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Palm Harbor, Florida Family Law Blog

Put your special needs child first in your divorce

If you have a special needs child and are in the process of divorcing your spouse, you may be feeling as if you have taken on more than you can bear. Separations are never easy, and when there are fragile kids in the mix, it can make everything seem more stressful and challenging. You try to do everything possible to get what you want out of your divorce, but some of your desires may conflict with your child’s needs. 

Before you give up and agree to anything that your soon-to-be ex-spouse puts on the table, get some help. You do not have to go through this situation alone. Besides seeking guidance from a financial expert, you may want to see a therapist to help protect you and your child’s mental health. Here are a couple of considerations for you to keep in mind about divorcing with a special needs child

Florida adoption: Adopting a child with special needs

There are many special needs children waiting to be adopted. Adoption in Florida encompasses all children looking for loving, nurturing homes. In fact, in the United States alone, more than 110,000 children with special needs are on the list for permanent homes.

Typically, children who have special needs are harder to place with adoptive families. However, families willing to provide the extra care and attention these children need have found that they are wonderful additions to their families. In the adoption process, " special needs" can mean a number of things and that classification can vary in each state.

Child custody and parenting of special needs children in divorce

Florida couples in the throes of divorce may agree that it is a stressful time with many challenging decisions to be made. Child-related issues can complicate matters considerably, and if there is a special needs child, all aspects of child custody and parenting will require extra careful consideration by both parents. Parents of special needs children might have to face potential life-long co-parenting.

In such situations, joint decision-making with relation to education and health care will require more in-depth and frequent communication between parents. Most decisions will also demand the input of professionals in various fields, and if the child is part of a special care education facility, participation in meetings will be expected from both parents. Collaborating with education, therapeutic and healthcare professionals will be time-consuming activities that will have to be worked into parenting plans.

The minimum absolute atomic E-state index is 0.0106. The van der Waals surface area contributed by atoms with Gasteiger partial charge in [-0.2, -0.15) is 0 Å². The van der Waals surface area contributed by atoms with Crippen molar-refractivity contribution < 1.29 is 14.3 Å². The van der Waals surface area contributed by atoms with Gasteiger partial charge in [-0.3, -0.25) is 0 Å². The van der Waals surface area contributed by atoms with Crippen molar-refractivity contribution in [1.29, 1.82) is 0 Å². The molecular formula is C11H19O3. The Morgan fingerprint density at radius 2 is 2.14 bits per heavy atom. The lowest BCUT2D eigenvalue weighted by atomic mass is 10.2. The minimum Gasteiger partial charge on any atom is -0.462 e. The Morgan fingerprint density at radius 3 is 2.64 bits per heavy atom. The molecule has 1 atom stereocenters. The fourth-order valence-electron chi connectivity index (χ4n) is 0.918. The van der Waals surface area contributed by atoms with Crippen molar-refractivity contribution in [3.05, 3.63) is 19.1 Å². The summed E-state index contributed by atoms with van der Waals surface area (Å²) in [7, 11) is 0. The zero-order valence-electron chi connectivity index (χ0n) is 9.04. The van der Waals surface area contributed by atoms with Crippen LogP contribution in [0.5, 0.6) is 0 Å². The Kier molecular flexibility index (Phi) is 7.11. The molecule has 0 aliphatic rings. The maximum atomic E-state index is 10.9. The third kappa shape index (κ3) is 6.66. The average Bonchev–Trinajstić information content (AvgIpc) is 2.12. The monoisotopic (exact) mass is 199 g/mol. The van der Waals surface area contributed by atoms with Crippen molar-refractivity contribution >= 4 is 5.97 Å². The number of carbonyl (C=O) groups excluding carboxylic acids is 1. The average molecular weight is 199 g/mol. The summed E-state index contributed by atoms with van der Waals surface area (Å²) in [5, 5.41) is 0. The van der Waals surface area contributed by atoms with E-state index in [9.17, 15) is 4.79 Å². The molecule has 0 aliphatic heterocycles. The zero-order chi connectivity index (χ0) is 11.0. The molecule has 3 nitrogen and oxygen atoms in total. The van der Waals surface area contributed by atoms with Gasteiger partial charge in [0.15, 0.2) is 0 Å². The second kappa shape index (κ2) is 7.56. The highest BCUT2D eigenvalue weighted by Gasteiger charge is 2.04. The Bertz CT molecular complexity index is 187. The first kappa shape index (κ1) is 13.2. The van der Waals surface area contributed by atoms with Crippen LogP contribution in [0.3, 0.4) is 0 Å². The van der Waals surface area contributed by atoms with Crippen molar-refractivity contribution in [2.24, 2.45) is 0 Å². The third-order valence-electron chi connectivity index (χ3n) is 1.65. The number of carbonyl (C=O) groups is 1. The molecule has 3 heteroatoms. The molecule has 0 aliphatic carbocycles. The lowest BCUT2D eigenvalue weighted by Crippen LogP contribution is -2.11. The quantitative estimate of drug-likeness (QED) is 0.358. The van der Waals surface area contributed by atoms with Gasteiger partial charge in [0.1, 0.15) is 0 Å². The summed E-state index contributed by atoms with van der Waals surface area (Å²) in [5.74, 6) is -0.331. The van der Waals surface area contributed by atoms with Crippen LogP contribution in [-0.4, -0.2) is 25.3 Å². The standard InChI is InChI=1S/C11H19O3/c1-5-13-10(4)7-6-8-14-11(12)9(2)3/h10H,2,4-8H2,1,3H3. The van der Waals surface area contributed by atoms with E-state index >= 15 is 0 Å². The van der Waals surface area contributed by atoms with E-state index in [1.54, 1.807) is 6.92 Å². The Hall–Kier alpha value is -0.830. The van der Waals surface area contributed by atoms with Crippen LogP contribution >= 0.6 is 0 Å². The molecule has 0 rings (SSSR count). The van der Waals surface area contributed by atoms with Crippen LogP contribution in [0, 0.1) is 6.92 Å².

Why and how to establish paternity in Florida for a child

A child often gets his or her sense of self from those closest to him or her. If a child is uncertain as to who his or her father may be, this can have a detrimental effect on one's self perception. This is just one reason why it may benefit all of the parties involved when attempting to prove paternity in the state of Florida.

When a child is born, there is no doubt as to who is the mother of that child. Unless a mother is proved to be an unfit parent, she will likely never face any challenges to her role in her child's life. However the same cannot be said for the father -- especially if the parents were unmarried at the time of the child's birth. There are many good reasons why a man would want to provide proof that he is the biological or legal parent of the child in question. The first reason may be to have his name listed on the birth certificate.

Shared child custody being encouraged in several states

At one time, when a couple divorced, it meant that a bitter fight over who got custody of the kids was about to ensue. In many cases in Florida, as well as in other states, the mother was often given custody by default unless she could be proven unfit. This is no longer the case. In fact, more and more states are encouraging shared child custody in divorce cases, with a few states even making it a law.

In several states at this time, there are bills on the table that would make it mandatory for a judge to give joint custody in a divorce by default. Some are frightened by these bills, stating that they would cause abusive parents to have a better chance of having access to their children. These bills each have a fail safe for this issue, however. The default judgment would not apply in cases where abuse or neglect has already been suspected.